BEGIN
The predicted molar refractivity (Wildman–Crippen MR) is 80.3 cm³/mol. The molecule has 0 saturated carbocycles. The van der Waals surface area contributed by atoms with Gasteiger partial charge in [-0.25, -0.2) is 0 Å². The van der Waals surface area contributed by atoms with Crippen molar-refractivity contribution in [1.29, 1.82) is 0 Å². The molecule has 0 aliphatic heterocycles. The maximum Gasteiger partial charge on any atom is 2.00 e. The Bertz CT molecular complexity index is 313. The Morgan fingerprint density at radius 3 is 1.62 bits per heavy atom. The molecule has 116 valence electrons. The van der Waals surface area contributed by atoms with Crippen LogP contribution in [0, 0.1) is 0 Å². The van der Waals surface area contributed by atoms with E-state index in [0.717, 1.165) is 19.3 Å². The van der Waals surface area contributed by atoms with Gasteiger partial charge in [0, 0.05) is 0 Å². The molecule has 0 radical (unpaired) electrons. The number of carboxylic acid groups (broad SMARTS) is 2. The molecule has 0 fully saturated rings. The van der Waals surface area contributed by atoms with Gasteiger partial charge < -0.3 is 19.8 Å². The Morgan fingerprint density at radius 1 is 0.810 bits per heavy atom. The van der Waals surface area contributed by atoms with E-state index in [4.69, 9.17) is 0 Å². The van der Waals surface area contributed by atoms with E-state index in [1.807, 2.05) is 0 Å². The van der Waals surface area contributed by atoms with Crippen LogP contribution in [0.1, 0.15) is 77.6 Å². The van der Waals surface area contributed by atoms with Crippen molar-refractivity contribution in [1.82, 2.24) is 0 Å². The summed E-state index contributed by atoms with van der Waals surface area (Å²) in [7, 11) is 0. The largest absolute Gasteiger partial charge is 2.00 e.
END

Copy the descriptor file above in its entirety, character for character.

The predicted molar refractivity (Wildman–Crippen MR) is 80.3 cm³/mol. The molecule has 0 saturated carbocycles. The van der Waals surface area contributed by atoms with Gasteiger partial charge in [-0.25, -0.2) is 0 Å². The van der Waals surface area contributed by atoms with Crippen molar-refractivity contribution in [1.29, 1.82) is 0 Å². The molecule has 0 aliphatic heterocycles. The maximum Gasteiger partial charge on any atom is 2.00 e. The Bertz CT molecular complexity index is 313. The Morgan fingerprint density at radius 3 is 1.62 bits per heavy atom. The molecule has 116 valence electrons. The van der Waals surface area contributed by atoms with Crippen LogP contribution in [0, 0.1) is 0 Å². The van der Waals surface area contributed by atoms with E-state index in [0.717, 1.165) is 19.3 Å². The van der Waals surface area contributed by atoms with Gasteiger partial charge in [0, 0.05) is 0 Å². The molecule has 0 radical (unpaired) electrons. The number of carboxylic acid groups (broad SMARTS) is 2. The molecule has 0 fully saturated rings. The van der Waals surface area contributed by atoms with Gasteiger partial charge < -0.3 is 19.8 Å². The Morgan fingerprint density at radius 1 is 0.810 bits per heavy atom. The van der Waals surface area contributed by atoms with E-state index in [4.69, 9.17) is 0 Å². The van der Waals surface area contributed by atoms with E-state index in [1.807, 2.05) is 0 Å². The van der Waals surface area contributed by atoms with Crippen LogP contribution in [0.1, 0.15) is 77.6 Å². The van der Waals surface area contributed by atoms with Crippen molar-refractivity contribution in [1.82, 2.24) is 0 Å². The summed E-state index contributed by atoms with van der Waals surface area (Å²) in [7, 11) is 0. The largest absolute Gasteiger partial charge is 2.00 e.